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items tagged with U.S. Supreme Court

Strip-Searching America: The Supreme Court Favors Abuse Over the Bill of Rights
Written By: Jeff Ignatius
Section: Commentary/Politics

Category: Guest Commentaries

2012-04-12 11:53:02

In a devastating 5-4 ruling that not only condones an overreach of state power but legitimizes what is essentially state-sponsored humiliation and visual rape, the U.S. Supreme Court on April 2 declared that any person who is arrested and processed at a jail house can be subjected to a strip search. The severity of the offense is irrelevant – they can be guilty of nothing more than a minor traffic offense – and police or jail officials don’t need to have a reasonable suspicion that an arrestee is carrying a weapon or contraband. The five-man majority rationalized their ruling as being necessary for safety, security, and efficiency – the government’s overused and all-too-convenient justifications for its steady erosion of our freedoms since 9/11.


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Ted Rall: No One Could Hear Me
Written By: Jeff Ignatius
Section: Lifestyle

Category: Ted Rall

2012-04-09 13:24:50



A Whirlwind Tour of the Supreme Court’s Commerce-Clause Jurisprudence
Written By: Jeff Ignatius
Section: Commentary/Politics

Category: Guest Commentaries

2012-04-05 18:05:57

There is a widely held view that Congress has virtually unlimited power to legislate, especially concerning economic matters. Consider, for example, the passage of the controversial Patient Protection & Affordable Care Act two years ago. While Congress’ power to regulate the economy is not completely unbounded, it is very far-reaching indeed. However, it was not always so.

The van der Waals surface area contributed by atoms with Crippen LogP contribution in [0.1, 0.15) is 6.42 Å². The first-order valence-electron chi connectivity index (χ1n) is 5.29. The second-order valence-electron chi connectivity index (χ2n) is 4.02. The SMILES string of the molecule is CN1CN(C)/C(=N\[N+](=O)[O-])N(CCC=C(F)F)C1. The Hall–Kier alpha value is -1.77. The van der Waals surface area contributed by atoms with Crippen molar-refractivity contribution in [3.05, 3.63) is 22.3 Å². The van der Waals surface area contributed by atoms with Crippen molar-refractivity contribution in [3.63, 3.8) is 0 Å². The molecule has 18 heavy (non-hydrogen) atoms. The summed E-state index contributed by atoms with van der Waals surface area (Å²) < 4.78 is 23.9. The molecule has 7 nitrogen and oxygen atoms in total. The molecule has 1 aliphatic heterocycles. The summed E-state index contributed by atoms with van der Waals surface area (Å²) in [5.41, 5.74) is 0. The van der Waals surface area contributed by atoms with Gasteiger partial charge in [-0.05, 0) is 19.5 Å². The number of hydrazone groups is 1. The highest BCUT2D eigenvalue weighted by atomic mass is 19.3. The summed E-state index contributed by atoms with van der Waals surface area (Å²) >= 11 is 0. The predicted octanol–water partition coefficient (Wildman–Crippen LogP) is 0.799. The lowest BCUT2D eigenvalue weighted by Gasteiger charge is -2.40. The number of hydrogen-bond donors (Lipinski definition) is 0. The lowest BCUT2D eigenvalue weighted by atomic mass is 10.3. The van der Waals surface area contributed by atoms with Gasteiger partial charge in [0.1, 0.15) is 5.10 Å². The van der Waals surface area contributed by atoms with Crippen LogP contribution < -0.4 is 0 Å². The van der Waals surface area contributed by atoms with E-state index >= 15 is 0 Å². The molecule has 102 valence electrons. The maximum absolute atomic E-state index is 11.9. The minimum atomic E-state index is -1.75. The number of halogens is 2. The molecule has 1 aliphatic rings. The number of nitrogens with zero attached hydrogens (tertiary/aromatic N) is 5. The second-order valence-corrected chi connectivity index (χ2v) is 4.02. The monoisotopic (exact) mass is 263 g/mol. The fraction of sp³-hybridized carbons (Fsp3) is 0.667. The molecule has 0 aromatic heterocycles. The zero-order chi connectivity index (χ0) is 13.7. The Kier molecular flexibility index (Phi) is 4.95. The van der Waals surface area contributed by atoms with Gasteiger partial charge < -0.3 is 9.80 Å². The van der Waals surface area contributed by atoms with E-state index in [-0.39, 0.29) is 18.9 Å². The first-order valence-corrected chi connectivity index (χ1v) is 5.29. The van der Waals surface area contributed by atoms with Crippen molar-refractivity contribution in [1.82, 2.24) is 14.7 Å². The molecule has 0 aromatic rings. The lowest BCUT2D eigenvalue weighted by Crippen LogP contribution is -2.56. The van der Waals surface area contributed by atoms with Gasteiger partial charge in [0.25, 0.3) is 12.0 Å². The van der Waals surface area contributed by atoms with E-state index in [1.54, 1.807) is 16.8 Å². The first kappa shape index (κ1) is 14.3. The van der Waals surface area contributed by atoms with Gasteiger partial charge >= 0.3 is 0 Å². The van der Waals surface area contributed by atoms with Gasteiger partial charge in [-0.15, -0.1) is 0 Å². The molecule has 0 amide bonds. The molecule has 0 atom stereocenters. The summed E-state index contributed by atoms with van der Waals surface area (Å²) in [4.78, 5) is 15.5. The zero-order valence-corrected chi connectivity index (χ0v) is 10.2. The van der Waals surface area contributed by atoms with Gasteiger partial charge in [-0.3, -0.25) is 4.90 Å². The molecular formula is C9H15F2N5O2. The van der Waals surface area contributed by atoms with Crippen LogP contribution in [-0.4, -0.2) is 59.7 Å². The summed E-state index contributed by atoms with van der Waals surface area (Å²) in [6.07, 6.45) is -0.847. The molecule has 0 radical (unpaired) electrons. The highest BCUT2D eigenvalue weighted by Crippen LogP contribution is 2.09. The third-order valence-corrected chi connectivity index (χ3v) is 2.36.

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U.S. V. Jones: The Battle for the Fourth Amendment Continues
Written By: Jeff Ignatius
Section: Commentary/Politics

Category: Guest Commentaries

2012-01-24 17:30:13

In a unanimous 9-0 ruling in United States V. Jones, the U.S. Supreme Court has declared that police must get a search warrant before using GPS technology to track criminal suspects. But what does this ruling, hailed as a victory by privacy advocates, really mean for the future of privacy and the Fourth Amendment?

While the Court rightly recognized that the government’s physical attachment of a GPS device to Antoine Jones’ vehicle for the purpose of tracking his movements constitutes a search under the Fourth Amendment, a careful reading of the court’s opinion, written by Justice Antonin Scalia, shows that the battle over our privacy rights is far from over.


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“A Law Unto Themselves”: Jury Nullification and the Deck Stacked Against It
Written By: Jeff Ignatius
Section: News/Features

Category: Feature Stories

2010-07-22 11:46:52

(Editor's note: "Fully Informed Juries: A New Hope for Freedom," Don Doig's commentary on jury nullification, can be found here.)

Like most people, Mike Angelos was surprised to learn about the power of juries to disregard the law. "The courts are really stacked against people," he said.

And he's trying to change that.

For more than a year, Angelos (a retired electrical engineer) and three other people have been handing out information regarding jury rights, including the power to return a verdict of "not guilty" if jurors believe that the law itself is unjust -- regardless of the facts of the case. This is commonly called "jury nullification" of laws, and the effort to spread the word about that power is known as the "fully informed jury" movement.

"The message we try to get to people is that it's the jury's right and duty to judge the law -- laws are arbitrary, bad, and misapplied -- as well as the facts of the case," Angelos said. "This was a new concept to me."


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